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AMLO gets reprieve from Trump - but still at a cost for Mexico

Alejandro Cegarra/Bloomberg

Andres Manuel Lopez Obrador.

- About 100,000 migrants seeking asylum could return to Mexico
- Mexico economy already slowing, ratings agencies taking action

By Nacha Cattan / Bloomberg

Petroleumworld 06 10 2019

Mexican leader Andres Manuel Lopez Obrador gained a temporary reprieve from U.S. President Donald Trump's tariff threat, but in exchange Mexico will need to accept an untold number of migrants seeking asylum in the U.S.

In an eleventh-hour tweet, Trump said he clinched a deal with Mexico to stop a 5% tariff from taking effect on Monday in exchange for a surge in immigration enforcement by the U.S's southern neighbor. That includes Mexico sending national guard troops to its border with Guatemala.

AMLO, as the Mexican president is known, said the agreement will be celebrated in Tijuana on Saturday, where he is holding a rally previously scheduled as an “act of unity."

“Thanks to the support of all Mexicans, we avoided the imposition of tariffs to Mexican products exported to the U.S.," AMLO posted in his Twitter account.

What may appear as a victory for Mexico will likely come at a cost to a country already smarting from a weak economy and overflowing immigration stations. Even before the recent influx of Central American migrants, there were close to 100,000 asylum seekers in the U.S. in 2018, and Mexico will have to house, feed and employ as many of them as Trump wants to send.

“The cost will be astronomical,” said Duncan Wood, director of the Mexico Institute at the Woodrow Wilson International Center for Scholars in Washington. “For Mexico it means they're going to have to set up facilities in the north of the country, and provide health care and education.”

GLOBAL INSIGHT: What's the Cost If U.S.-Mexico Trade Talks Fail?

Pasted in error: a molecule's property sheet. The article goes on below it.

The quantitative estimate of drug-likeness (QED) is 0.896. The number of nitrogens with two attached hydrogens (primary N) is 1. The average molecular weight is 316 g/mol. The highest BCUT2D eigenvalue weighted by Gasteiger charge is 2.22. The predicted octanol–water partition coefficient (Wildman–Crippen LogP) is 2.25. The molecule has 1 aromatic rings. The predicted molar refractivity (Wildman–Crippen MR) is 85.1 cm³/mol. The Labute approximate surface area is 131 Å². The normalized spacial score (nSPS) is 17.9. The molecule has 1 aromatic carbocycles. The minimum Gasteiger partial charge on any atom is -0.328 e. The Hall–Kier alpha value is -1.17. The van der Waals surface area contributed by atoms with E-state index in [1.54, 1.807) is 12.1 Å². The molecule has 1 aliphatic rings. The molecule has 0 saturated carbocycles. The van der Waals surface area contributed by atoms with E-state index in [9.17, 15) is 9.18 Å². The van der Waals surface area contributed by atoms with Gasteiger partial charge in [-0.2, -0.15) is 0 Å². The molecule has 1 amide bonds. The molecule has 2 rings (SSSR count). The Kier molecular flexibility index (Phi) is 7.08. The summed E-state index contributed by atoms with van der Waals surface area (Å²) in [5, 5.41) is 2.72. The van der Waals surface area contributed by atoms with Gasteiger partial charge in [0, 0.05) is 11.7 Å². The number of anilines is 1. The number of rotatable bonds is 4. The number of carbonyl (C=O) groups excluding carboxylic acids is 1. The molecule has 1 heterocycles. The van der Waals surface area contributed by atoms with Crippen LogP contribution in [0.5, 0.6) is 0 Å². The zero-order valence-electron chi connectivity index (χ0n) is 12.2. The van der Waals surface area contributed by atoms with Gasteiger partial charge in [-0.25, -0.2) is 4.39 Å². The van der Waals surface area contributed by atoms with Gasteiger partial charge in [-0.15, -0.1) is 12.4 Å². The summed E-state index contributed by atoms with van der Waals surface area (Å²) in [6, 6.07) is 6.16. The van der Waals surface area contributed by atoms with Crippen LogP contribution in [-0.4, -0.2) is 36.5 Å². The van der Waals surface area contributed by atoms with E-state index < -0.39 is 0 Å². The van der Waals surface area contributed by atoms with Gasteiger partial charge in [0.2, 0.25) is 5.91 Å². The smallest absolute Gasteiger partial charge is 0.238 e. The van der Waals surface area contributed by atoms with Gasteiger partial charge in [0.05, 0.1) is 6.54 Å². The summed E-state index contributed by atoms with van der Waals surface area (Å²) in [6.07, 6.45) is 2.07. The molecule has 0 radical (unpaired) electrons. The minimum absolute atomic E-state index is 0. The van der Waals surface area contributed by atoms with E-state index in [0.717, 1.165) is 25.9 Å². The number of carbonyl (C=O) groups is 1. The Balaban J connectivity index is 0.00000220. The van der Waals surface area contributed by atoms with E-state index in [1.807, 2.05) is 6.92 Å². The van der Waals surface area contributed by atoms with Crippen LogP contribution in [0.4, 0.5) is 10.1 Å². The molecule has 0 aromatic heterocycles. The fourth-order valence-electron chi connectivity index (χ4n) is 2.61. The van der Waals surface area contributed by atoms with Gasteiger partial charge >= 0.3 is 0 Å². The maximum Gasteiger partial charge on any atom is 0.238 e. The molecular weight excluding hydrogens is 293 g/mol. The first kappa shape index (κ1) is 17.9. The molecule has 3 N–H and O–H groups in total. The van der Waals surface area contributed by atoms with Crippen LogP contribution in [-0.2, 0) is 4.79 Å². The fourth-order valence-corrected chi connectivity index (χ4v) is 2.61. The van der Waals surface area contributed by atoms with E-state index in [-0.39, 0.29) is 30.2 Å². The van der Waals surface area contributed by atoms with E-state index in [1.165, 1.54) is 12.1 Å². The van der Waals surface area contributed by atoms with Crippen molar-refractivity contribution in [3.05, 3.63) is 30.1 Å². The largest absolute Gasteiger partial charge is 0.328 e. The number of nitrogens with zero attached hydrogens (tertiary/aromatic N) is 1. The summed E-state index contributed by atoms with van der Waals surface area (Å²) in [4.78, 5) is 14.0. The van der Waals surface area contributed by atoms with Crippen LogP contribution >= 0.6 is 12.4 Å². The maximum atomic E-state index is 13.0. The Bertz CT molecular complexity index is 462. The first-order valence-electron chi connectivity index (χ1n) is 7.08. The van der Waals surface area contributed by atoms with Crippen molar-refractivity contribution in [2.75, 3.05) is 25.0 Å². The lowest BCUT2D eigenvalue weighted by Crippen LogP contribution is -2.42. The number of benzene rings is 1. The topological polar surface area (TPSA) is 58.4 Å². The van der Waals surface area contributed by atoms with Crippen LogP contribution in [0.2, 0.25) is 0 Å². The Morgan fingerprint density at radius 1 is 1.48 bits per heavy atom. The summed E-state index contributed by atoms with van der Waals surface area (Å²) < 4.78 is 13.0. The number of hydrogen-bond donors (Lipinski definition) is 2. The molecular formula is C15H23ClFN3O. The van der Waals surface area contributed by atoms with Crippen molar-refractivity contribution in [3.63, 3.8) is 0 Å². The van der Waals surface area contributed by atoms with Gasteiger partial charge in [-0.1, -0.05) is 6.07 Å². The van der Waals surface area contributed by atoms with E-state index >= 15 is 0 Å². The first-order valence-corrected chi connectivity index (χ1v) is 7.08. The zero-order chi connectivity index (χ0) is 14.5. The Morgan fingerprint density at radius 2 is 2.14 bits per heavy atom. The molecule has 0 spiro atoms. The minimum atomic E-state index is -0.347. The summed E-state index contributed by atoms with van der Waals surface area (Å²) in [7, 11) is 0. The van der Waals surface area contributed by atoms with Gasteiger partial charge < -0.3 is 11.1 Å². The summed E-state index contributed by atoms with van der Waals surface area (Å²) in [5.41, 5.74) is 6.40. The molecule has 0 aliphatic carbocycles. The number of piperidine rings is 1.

The alternative may still have been worse. Before recovering Friday on hints a deal might be reached, Mexico's peso had depreciated to the weakest since the beginning of the year. And economists had predicted U.S. tariffs could tip Mexico into a recession, on top of forcing the central bank to boost interest rates to rein in inflation.

This week the country suffered the double whammy of having Fitch Ratings downgrade its sovereign credit rating and state oil company Pemex losing its investment grade status with the credit agency. Moody's Investor Service also put the sovereign on negative watch.

Analysts have been consistently cutting their growth forecast for Latin America's second-largest economy and the central bank is already considering the possibility of Mexico growing as little as 0.8% in 2019, which would be its worst performance in a decade.

Still, Mexican negotiators appeared relieved in Washington after the announcement. Foreign Minister Marcelo Ebrard told reporters Mexico was “satisfied” with the agreement, which included a pledge by the U.S. to help Central America address the causes of its immigration crisis.

“If we are successful, there's no reason to suppose that the numbers will continue to be what they are right now,” he told reporters, referring to the skyrocketing numbers of apprehensions of migrants crossing into the U.S. in recent months.

The high tension lived in the past week since Trump's ultimatum may have lasting effects in the U.S.-Mexico relationship. Trump could always revive his tariff threat if he decides the plan is not successful, says Andres Rozental, a former deputy foreign minister under President Carlos Salinas, who negotiated the Nafta trade agreement with the U.S. and Canada.

New tariffs or other measures are a possibility if migrant crossings continue at the same levels, Rozental added.

Story by Nacha Cattan from Bloomberg. 06 08 2019


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